I'd like to say that this recent comment on my blog had motivated me to start blogging again:
I should publish a really excellent content on the market and that i actually feel your post Meets greatest in it.
But no, it was a recent post by FSP about arrangement of furniture in faculty offices. Granted that to most of you this is a "First World problem", but what the hell, I live in the First World and thus get to worry about such things. The question at hand is, how do you organize seating for visitors so that they feel most welcome. Do you sit them across a desk, next to you in a comfy chair? Do you arrange it so that they are encouraged to stay? I personally have a simple strategy. I keep two possible seats for visitors, a far seat in the corner opposite my desk, and a close seat right next to my desk. I usually keep my book bag on the near chair. When the visitor walks in, I ask myself "Does this person have bad personal hygiene and is shedding large amounts of viruses (likely an undergrad)?" or "is this someone I would like to share data on my screen with or explain something using a pad of paper and pencil (likely a lab member or visiting seminar speaker)?" If it's the former I wait for them to take the far and uncomfortable seat, which is conveniently located next to the chicken. If it's the latter I remove my book bag and offer them the near chair. That way I keep the riff-raff away and discourage them from staying longer, while allowing more intimate visits when needed.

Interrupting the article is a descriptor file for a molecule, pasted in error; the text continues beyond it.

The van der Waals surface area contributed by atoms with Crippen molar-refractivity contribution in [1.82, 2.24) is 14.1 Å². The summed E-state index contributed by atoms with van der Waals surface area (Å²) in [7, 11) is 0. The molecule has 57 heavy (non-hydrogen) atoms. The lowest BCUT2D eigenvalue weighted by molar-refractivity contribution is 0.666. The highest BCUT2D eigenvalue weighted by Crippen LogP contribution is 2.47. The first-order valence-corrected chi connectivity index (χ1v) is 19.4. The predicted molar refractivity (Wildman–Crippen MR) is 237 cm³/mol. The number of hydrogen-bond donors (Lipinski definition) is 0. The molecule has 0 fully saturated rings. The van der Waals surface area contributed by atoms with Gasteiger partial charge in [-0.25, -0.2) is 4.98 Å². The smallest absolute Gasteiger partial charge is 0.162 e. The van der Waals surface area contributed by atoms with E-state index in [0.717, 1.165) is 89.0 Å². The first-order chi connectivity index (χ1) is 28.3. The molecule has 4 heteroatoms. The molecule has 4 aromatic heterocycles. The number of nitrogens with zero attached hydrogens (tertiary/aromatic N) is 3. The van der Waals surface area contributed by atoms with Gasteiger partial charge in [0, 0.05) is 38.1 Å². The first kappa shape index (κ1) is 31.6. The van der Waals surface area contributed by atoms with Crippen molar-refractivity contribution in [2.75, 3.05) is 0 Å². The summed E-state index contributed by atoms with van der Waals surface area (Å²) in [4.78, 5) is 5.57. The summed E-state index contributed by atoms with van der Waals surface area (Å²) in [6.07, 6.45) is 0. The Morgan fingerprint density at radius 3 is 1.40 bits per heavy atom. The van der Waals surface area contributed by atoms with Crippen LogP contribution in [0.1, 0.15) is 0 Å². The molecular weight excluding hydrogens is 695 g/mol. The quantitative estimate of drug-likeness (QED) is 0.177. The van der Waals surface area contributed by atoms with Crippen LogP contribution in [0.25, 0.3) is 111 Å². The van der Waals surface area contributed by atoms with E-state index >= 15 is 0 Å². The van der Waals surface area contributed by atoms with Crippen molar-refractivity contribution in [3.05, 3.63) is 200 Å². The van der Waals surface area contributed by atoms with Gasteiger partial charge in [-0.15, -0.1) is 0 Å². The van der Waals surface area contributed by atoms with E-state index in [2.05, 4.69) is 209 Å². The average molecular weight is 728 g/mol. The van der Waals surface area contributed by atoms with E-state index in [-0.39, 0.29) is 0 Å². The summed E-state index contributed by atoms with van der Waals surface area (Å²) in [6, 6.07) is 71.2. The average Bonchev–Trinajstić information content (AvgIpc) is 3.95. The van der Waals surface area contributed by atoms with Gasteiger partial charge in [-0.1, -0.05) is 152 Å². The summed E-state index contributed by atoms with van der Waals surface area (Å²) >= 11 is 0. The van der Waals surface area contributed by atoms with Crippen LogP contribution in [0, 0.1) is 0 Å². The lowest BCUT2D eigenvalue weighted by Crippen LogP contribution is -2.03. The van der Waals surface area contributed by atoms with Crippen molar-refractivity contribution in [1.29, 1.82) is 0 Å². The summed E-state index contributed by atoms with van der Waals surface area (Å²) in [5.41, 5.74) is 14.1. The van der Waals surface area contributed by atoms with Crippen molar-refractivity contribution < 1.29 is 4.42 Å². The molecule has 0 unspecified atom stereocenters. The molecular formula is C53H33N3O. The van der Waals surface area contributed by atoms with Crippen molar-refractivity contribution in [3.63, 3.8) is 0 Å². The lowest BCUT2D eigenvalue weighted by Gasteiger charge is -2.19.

What about you? How do you manage your workday visitors?